#450 March 7, 2016 – Apple vs. the FBI Week 3

This week’s headline story: Apple vs. the FBI – Week 3

U.S. Atty. Gen. Loretta Lynch
U.S. Atty. Gen. Loretta Lynch

The government’s battle with Apple over encryption dominated one of the world’s largest cybersecurity conferences last week as top Obama administration officials and Silicon Valley executives argued about how to balance privacy and security. “Do we let one company, no matter how great the company, no matter how beautiful their devices, decide this issue for all of us?” U.S. Atty. Gen. Loretta Lynch asked. But tech company officials said giving the FBI tools to create a so-called backdoor to encryption would weaken security on millions of smartphones and other devices. “Despite the best intentions, the path to hell starts at the backdoor,” said Brad Smith, president and chief legal officer of Microsoft. “We need to make sure that encryption technology remains strong.”

The United Nations has added its voice to the chorus of organizations calling for the Federal Bureau of Investigation to back down from its efforts to force Apple to unlock the iPhone of a terror suspect. Zeid Ra’ad al-Hussein, the United Nations’ high commissioner for human rights, said that the FBI’s actions could open up a “Pandora’s box” of unintended consequences, including endangering the lives and well-being of millions of people.

United Nations Condemns FBI’s iPhone Hack Order [NewsFactor]

Other Headline News…

  • Facebook Executive Released from Jail in Brazil [NewsFactor]
    Meanwhile in Brazil, a similar drama played out, where a Facebook executive was detained for refusing to give law enforcement information about users of the WhatsApp message service. WhatApp, which is owned by Facebook, is an encrypted messaging app in which only the sender and recipient can access the content of messages. Facebook’s most senior representative in Latin America, Diego Dzodan was jailed after a Brazilian judge issued an arrest warrant accusing him of repeatedly failing to comply with a judicial order to cooperate with an investigation into drug trafficking and organized crime. The company has incurred hundreds of thousands of dollars in fines, while it insists it doesn’t have the information requested.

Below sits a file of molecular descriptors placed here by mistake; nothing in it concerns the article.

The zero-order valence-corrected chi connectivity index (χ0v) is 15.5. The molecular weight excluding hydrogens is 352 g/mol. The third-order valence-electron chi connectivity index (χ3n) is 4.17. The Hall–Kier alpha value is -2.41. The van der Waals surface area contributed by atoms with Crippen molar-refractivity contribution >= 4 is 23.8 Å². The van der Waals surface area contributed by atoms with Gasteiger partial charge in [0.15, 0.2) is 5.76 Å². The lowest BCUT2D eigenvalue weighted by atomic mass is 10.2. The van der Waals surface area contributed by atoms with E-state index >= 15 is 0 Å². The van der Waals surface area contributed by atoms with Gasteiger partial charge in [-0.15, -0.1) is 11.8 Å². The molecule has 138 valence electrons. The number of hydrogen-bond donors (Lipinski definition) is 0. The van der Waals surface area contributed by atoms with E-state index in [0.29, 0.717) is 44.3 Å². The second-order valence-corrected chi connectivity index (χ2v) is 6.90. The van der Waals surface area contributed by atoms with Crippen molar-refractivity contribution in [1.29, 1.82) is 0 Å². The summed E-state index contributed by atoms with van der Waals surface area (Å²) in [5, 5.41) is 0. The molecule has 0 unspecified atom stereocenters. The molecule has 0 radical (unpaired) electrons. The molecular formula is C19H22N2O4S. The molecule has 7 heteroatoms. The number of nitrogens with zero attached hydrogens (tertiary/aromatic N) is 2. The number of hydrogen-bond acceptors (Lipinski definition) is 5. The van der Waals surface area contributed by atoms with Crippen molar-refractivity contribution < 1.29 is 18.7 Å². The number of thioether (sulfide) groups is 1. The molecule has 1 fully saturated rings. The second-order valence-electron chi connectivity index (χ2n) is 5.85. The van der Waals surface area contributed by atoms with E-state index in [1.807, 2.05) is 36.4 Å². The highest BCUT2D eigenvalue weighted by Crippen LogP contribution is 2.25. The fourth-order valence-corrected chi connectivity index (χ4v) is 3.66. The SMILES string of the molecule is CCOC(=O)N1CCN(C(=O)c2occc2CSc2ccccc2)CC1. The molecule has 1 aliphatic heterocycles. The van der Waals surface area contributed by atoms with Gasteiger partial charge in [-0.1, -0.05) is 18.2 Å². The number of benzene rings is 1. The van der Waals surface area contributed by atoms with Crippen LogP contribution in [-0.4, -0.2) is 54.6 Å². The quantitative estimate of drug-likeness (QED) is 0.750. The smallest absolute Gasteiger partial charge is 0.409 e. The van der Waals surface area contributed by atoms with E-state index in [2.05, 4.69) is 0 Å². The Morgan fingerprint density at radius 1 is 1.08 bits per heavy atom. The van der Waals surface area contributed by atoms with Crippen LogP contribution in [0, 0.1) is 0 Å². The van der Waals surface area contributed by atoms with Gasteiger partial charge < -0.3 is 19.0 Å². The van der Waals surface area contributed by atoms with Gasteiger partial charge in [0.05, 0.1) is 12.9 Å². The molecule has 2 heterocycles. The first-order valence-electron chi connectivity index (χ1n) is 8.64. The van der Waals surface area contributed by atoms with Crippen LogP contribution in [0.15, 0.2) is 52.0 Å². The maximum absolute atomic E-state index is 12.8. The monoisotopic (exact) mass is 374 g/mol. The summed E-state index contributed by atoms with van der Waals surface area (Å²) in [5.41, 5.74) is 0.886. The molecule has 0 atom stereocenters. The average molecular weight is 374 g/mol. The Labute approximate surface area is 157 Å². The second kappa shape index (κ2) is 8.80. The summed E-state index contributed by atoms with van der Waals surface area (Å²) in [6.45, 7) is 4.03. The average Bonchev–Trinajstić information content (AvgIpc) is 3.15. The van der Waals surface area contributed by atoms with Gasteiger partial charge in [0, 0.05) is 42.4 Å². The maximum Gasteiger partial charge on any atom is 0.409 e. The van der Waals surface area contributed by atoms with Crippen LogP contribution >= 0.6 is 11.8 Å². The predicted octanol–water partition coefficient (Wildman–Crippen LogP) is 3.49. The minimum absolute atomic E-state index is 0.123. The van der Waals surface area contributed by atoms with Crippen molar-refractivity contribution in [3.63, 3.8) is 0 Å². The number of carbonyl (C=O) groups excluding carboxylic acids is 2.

• Amazon Drops Device Encryption on Fire OS 5 [NewsFactor]
    While most of the big tech companies have joined to fight the FBI in support of encryption, Amazon decided to drop encryption from its mobile devices running Fire OS 5. Amazon’s decision is being widely criticized, but the company has noted in the past that the feature can cause slower performance on devices. With all the backlash, Amazon realized its encryption decision wasn’t a good one. Late Friday, an Amazon spokesperson stated that encryption will be added back to Fire OS 5 as an option soon.

in Information Security News…

  • First Mac-targeting ransomware hits Transmission users, researchers say [ArsTechnica]
    A security research firm has announced its discovery of what is believed to be the world’s first ransomware that specifically goes after OS X machines. Ransomware has become the most popular criminal business model, but has so far been directed only at Windows machines. This new ransomware named, The KeRanger, imposes a 72-hour lockout window on Mac users unless they pay 1 bitcoin equal to $410 as of this writing. KeyRanger is deployed via a rogue version of the popular BitTorrent client, Transmission, and is a threat only to users of that software.

and in Tech Industry news…

  • Cake AR platform puts virtual makeup on your face in real time [Engadget]
    A new augmented reality app allows online shoppers to virtually try on makeup. You don’t have to upload a photo, or download a plugin. It uses your webcam, HTML5 and Javascript to let you try on virtual makeup in real time right on your browser. Cargo Cosmetics has already activated the feature on its lipstick and eyeshadow pages, which you can play with right now.
  • Email inventor Ray Tomlinson dies [Engadget]
    It’s a sad day for the Internet: Ray Tomlinson, widely credited with inventing email as we know it, has died from a suspected heart attack at 74. In some ways, Tomlinson also changed language itself. His choice of the @ symbol for email addresses popularized the character, making it synonymous with all things internet.

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